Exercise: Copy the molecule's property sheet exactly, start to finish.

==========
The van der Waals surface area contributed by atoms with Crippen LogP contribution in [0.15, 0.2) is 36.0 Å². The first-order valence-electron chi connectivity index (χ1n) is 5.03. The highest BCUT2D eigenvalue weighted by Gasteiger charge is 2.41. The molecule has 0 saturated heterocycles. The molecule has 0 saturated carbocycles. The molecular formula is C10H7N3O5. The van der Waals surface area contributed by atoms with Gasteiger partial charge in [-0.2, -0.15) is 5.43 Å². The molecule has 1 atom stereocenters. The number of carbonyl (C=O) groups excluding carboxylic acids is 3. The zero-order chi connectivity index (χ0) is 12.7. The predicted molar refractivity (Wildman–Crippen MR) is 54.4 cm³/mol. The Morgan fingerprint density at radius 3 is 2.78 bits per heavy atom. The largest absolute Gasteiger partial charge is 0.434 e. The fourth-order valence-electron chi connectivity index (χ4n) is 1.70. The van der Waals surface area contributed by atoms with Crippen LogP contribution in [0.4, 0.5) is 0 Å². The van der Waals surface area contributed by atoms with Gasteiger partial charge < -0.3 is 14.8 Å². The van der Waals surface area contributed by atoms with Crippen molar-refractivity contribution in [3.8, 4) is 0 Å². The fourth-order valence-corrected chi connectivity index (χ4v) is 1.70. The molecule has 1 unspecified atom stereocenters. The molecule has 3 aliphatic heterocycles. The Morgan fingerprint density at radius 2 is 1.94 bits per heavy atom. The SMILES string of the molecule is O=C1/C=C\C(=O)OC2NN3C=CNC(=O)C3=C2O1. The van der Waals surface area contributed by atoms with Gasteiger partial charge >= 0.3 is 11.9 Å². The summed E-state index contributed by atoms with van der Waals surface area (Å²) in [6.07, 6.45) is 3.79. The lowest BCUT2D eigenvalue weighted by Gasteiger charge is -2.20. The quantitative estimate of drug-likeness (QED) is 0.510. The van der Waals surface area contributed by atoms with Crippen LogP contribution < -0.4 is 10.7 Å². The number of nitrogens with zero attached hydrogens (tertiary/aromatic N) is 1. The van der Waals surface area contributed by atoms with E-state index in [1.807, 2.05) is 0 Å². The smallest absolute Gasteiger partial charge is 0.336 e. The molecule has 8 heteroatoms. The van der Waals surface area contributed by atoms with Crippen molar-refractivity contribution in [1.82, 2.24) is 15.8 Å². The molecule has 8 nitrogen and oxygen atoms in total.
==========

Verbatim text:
The van der Waals surface area contributed by atoms with Crippen LogP contribution in [0.15, 0.2) is 36.0 Å². The first-order valence-electron chi connectivity index (χ1n) is 5.03. The highest BCUT2D eigenvalue weighted by Gasteiger charge is 2.41. The molecule has 0 saturated heterocycles. The molecule has 0 saturated carbocycles. The molecular formula is C10H7N3O5. The van der Waals surface area contributed by atoms with Gasteiger partial charge in [-0.2, -0.15) is 5.43 Å². The molecule has 1 atom stereocenters. The number of carbonyl (C=O) groups excluding carboxylic acids is 3. The zero-order chi connectivity index (χ0) is 12.7. The predicted molar refractivity (Wildman–Crippen MR) is 54.4 cm³/mol. The Morgan fingerprint density at radius 3 is 2.78 bits per heavy atom. The largest absolute Gasteiger partial charge is 0.434 e. The fourth-order valence-electron chi connectivity index (χ4n) is 1.70. The van der Waals surface area contributed by atoms with Crippen LogP contribution in [0.4, 0.5) is 0 Å². The van der Waals surface area contributed by atoms with Gasteiger partial charge < -0.3 is 14.8 Å². The van der Waals surface area contributed by atoms with Crippen molar-refractivity contribution in [3.8, 4) is 0 Å². The fourth-order valence-corrected chi connectivity index (χ4v) is 1.70. The molecule has 1 unspecified atom stereocenters. The molecule has 3 aliphatic heterocycles. The Morgan fingerprint density at radius 2 is 1.94 bits per heavy atom. The SMILES string of the molecule is O=C1/C=C\C(=O)OC2NN3C=CNC(=O)C3=C2O1. The van der Waals surface area contributed by atoms with Gasteiger partial charge >= 0.3 is 11.9 Å². The summed E-state index contributed by atoms with van der Waals surface area (Å²) in [6.07, 6.45) is 3.79. The lowest BCUT2D eigenvalue weighted by Gasteiger charge is -2.20. The quantitative estimate of drug-likeness (QED) is 0.510. The van der Waals surface area contributed by atoms with Crippen LogP contribution < -0.4 is 10.7 Å². The number of nitrogens with zero attached hydrogens (tertiary/aromatic N) is 1. The van der Waals surface area contributed by atoms with E-state index in [1.807, 2.05) is 0 Å². The smallest absolute Gasteiger partial charge is 0.336 e. The molecule has 8 heteroatoms. The van der Waals surface area contributed by atoms with Crippen molar-refractivity contribution in [1.82, 2.24) is 15.8 Å². The molecule has 8 nitrogen and oxygen atoms in total.